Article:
While Tallinn’s technological wizards are busy shaping our future (this is the birthplace of Skype, amongst many other digital innovations), most visitors to the city come for a blast from the past – albeit with faster wi-fi.
With their plagues and purges, neither the Middle Ages nor the Soviet era were much fun to actually live through, yet their legacy exerts an undeniable fascination for many, and Tallinn is one of the best places today to get a taste for both at the same time. Make the most of the ancient and the modern with our guide to spending 48 hours in Estonia's capital.
Tallinn’s extraordinary Old Town was once enclosed by a 2.5km-long stone wall, punctuated by 45 towers. Large sections remain, including 26 of the original towers, which conspire with the steeples and onion domes of various churches to give the whole town a fairy-tale appearance. Sneak through the imposing Viru Gate and start your day with coffee and a cooked breakfast at Must Puudel, a haven for the city’s tech-kids and cool customers.
Spend the morning wandering the Old Town’s cobbled lanes and admiring the medieval streetscapes. In Raekoja plats, the picturesque main square, costumed wenches and 'peasant' lads tout medieval themed taverns, adding an unnecessary (but fun) boost of olde-worlde colour.
Head up to Toompea, the upper part of the Old Town. From here the feudal nobility could literally look down on the traders and riff-raff of the town below – a couple of wonderful viewpoints will allow you to do the same. The Estonian Parliament (Riigikogu) inhabits what remains of Toompea Castle, although most of its remaining fortifications are hidden behind the pretty pink baroque palace built by Russia’s Catherine the Great. Opposite, the Russian Orthodox cathedral sprouts a profusion of onion domes, providing a colourful contrast to St Mary's Lutheran cathedral nearby.
Back down amongst the commoners of the lower town, drop into Von Krahli Aed for a fresh, healthy lunch. Afterwards, wander along Pikk, a street lined with merchants’ houses and the headquarters of Tallinn’s medieval trade guilds. The most important of these, the Great Guild, has been converted into an interesting branch of the Estonian History Museum (ajaloomuuseum.ee/en).
Exit the Old Town via the ornate Great Coast Gate and wander past old wooden houses and the crumbling hulk of Patarei Prison to Lennusadam Seaplane Harbour. Set in a cavernous triple-domed concrete hangar worthy of a Bond villain, the fascinating maritime museum has as its centrepiece a 1930s submarine, along with two other naval vessels moored outside. Allow about three hours to nosy around the boats, to dress up for a selfie in a Soviet uniform, and to twiddle with the various interactive displays.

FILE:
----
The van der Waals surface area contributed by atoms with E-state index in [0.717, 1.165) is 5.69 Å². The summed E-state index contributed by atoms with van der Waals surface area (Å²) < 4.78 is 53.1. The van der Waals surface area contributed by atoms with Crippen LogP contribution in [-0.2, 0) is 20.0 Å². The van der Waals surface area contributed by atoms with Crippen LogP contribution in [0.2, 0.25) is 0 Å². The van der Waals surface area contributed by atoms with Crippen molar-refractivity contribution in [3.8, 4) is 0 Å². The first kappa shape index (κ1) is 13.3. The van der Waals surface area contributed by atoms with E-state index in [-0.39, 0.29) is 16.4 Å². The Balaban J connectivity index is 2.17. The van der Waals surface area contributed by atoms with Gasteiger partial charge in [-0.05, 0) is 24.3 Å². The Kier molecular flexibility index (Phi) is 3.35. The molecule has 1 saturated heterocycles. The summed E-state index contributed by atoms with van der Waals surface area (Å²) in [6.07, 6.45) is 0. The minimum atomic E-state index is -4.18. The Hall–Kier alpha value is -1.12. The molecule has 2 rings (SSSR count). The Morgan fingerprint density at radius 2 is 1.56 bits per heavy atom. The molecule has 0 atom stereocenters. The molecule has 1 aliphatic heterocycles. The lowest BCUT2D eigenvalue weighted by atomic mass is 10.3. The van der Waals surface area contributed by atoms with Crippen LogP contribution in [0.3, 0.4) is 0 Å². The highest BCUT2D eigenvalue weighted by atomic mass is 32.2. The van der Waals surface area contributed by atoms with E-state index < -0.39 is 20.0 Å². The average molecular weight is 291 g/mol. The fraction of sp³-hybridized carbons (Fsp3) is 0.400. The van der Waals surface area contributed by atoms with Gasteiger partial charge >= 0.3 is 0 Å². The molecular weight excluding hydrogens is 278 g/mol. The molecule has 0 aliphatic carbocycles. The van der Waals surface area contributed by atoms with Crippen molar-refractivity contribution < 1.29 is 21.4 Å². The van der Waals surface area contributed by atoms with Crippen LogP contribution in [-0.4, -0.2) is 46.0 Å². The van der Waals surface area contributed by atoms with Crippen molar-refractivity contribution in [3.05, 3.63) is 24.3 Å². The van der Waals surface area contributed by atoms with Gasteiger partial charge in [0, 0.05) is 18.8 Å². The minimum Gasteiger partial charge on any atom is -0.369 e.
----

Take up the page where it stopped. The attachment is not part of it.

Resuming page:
Nowhere does contemporary Estonian cuisine better than Ö. This glitzy restaurant serves inventive and theatrically presented dishes showcasing the best Estonian produce, with plenty of nods to the New Nordic trend. For a simpler, less pricey Estonian foodie experience, try Leib. It’s located in the Old Town’s loveliest hidden garden, far from the touristy hotspots. If you’re wondering about the busts of Robert Burns and Sean Connery lining the path, this was once the headquarters of Tallinn’s improbable Scottish Club.
On summer weekends, plane-loads of British stags join ferry-loads of cheap-booze-seeking Finns on a quest for a raucous good time. Mostly they gravitate to the pubs at the southeast corner of the Old Town so, if this isn’t your scene, they’re easily avoided.
If you're after a buzzy pub vibe with a good beer selection, try Hell Hunt or Drink. Cocktail lovers should head to Horisont on the dizzying 30th floor of the Swissôtel. The LGBT crowd gravitate to X-Baar, while jazz fans get juiced at Clazz. But for its sheer wackiness alone, make a detour to the longstanding DM Baar, a shrine to the British band Depeche Mode.
The Old Town’s Vene (Russian) street gives way to some great little passageways and courtyards, filled with excellent handicraft shops. Chocolats de Pierre in the atmospheric Masters’ Courtyard is a good breakfast option, serving sweet and savoury pastries from its cosy, antiques-strewn cafe. Take some time to peruse both the surrounding shops and the Katariina Gild artisan studios in nearby St Catherine’s Passage (Katariina käik).
For a fascinating insight into Soviet life, head to the Hotel Viru for a guided tour of the KGB spy room on the 23rd floor. When the hotel was opened in 1972, it was the only place to stay in Tallinn – literally; it was easier to keep tabs on foreign tourists and the locals they interacted with if they were all corralled together under one roof. Of the 460 rooms, 60 of them were fitted with microphones, while portable bugs were hidden in bread dishes and ashtrays. Extremely entertaining hour-long tours are held in different languages at various timeslots throughout the day; you’ll need to book ahead.
Cross the road to the former industrial area known as the Rotermann Quarter and go window shopping among the brick warehouses and recent architectural additions. Chic Sfäär is a good option for lunch.
Afterwards, jump on a tram for the short hop to Kadriorg. Created by Russian tsar Peter the Great in honour of his wife Catherine (Kadriorg means Catherine’s Valley in Estonian), this beautiful park has formal gardens, ornamental lakes, long avenues of trees and a terrific children’s playground. The Estonian president has his digs here, right next to the former royal palace, which is now the Kadriorg Art Museum. Also in the park is Kumu, the country’s premier art gallery, housed in a striking piece of contemporary architecture.